The application paradigm is unsustainable

How many apps are you willing to install on your phone? 20? 50? 100? How about 1,000?

If this trend of building apps for every single thing continues, it won’t take long before installing 1,000 apps on a phone becomes the norm. Nowadays, it seems like every city, festival, mall, school, movie theater, pharmacy, grocery, taxi company, airline, public transit, restaurant, bank, insurance company, internet provider, sports team, newspaper, radio station, TV channel, celebrity, car, and appliance have their own apps. If nothing changes, it’s only going to get worse.

Forget about how expensive designing, building and maintaining these apps must be. Just think about how this situation affects you, as a user. Not only do you need to discover that an app exists, but you then need to install it, create an account, verify your account, setup a profile, add contacts or interests, change the default settings, learn a completely new UI, to eventually do what should have taken no more than 10 seconds in the first place.

Most people avoid this problem by ignoring these apps. They’ll dig for coins to pay for parking, order a pizza by phone, miss out on deals, carry physical reward cards, carry physical keys, duplicate their online schedules and appointments on their local calendar, start their oven when they get home instead of remotely as they approach, check-in their flight at the counter, arrive early to buy movie tickets, etc. They would rather do things the old way than have to deal with yet another single-purpose app.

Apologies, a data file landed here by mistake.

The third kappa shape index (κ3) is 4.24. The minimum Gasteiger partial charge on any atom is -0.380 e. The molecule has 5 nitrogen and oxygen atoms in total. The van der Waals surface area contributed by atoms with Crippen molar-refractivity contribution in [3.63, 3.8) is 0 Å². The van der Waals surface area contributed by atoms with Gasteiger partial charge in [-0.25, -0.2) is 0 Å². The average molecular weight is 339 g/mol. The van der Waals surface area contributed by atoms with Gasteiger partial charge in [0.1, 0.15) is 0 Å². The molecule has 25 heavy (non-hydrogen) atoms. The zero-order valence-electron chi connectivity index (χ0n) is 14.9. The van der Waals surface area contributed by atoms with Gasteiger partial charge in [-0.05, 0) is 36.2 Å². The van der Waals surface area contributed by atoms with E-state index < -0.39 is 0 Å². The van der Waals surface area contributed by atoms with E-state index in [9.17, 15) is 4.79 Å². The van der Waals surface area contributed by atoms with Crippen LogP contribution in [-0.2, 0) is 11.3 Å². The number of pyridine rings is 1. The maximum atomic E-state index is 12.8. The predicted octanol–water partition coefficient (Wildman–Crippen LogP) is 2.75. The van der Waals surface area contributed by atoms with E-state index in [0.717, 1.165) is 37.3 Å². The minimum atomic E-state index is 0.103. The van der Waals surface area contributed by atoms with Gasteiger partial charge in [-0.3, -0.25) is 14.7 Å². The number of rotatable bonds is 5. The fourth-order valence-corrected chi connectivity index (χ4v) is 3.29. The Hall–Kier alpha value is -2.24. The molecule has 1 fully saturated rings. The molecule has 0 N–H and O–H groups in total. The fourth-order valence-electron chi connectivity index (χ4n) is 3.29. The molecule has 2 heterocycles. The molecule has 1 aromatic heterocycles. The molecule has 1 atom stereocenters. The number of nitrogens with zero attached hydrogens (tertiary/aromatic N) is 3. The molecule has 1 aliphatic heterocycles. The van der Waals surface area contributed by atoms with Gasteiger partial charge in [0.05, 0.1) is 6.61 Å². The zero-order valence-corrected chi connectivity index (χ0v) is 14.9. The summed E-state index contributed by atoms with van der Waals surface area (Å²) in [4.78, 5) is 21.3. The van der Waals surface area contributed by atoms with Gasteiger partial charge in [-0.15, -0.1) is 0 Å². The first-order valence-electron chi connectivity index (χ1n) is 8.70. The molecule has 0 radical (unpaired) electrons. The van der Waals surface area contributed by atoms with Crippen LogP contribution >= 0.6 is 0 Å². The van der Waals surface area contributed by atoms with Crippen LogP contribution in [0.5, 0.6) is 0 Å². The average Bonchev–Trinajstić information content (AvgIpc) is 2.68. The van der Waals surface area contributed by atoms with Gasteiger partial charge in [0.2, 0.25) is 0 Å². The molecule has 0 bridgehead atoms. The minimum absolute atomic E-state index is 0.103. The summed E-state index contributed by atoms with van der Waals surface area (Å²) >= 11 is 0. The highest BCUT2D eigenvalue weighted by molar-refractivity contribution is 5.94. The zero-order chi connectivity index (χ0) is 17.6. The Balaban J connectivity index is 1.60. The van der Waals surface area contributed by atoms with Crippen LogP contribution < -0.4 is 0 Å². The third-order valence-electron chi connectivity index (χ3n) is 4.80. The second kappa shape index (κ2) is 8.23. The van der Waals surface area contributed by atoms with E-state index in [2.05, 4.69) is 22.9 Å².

As much as I dislike having to deal with all these apps, I can’t help but feel like ignoring them would be a missed opportunity. When you consider these apps individually, they do appear to offer significant advantages over the alternative. They let you do things that simply weren’t possible before, and ignoring that would be a step backward.

Clearly, the application paradigm has reached its limits and is no longer sustainable. We need an alternative. As I mentioned in my previous post:

Apps are what happens when you apply software to a specific set of sentences. We’ve learned that it works. Now, it’s time to apply software to an entire language. We don’t need more apps. We need a better language.

How many apps will you need to install before you realize it’s too much?

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